Abstract: Darwinian model risk is the risk of mis-price-and-hedge biased toward short-to-medium systematic profits of a trader, which are only the compensator of long term losses becoming apparent under extreme scenarios where the bad model of the trader no longer calibrates to the market. The alpha leakages that characterize Darwinian model risk are undetectable by the usual market risk tools such as value-at-risk, expected shortfall, or stressed value-at-risk. Darwinian model risk can only be seen by simulating the hedging behavior of a bad model within a good model. In this paper we extend to callable assets the notion of hedging valuation adjustment introduced in previous work for quantifying and handling such risk. The mathematics of Darwinian model risk for callable assets are illustrated by exact numerics on a stylized callable range accrual example. Accounting for the wrong hedges and exercise decisions, the magnitude of the hedging valuation adjustment can be several times larger than the mere difference, customarily used in banks as a reserve against model risk, between the trader's price of a callable asset and its fair valuation.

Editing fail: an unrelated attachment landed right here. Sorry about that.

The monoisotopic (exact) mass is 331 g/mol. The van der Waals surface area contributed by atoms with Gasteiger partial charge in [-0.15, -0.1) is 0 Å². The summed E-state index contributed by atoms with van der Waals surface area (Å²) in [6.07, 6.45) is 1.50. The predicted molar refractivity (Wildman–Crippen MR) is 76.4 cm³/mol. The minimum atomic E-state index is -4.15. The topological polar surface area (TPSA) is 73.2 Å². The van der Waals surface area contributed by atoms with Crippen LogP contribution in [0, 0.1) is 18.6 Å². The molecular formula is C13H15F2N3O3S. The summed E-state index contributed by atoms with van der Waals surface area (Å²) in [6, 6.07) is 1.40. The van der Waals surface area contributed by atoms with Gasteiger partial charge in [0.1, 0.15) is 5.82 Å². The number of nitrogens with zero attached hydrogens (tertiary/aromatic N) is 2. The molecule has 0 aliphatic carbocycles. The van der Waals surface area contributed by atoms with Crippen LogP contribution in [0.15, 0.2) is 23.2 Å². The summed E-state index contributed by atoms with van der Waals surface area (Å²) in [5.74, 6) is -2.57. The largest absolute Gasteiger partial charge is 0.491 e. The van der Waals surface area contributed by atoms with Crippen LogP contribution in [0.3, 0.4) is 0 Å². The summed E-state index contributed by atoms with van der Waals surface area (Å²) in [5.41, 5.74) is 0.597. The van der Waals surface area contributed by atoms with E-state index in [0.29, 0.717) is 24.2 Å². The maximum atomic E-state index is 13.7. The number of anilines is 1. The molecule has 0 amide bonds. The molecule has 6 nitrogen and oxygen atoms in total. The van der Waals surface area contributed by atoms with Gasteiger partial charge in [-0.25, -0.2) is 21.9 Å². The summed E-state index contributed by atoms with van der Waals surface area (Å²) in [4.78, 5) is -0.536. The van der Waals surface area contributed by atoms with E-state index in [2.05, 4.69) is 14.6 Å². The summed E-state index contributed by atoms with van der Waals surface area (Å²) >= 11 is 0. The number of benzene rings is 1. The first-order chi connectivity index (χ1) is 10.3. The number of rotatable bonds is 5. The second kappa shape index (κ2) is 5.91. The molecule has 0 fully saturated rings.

Keywords: Financial derivatives pricing and hedging, Callable asset, Model risk, Model calibration, Hedging Valuation Adjustment (HVA)
    Date: 2023–04–03
  2. By: Jianjun Gao; Yu Lin; Weiping Wu; Ke Zhou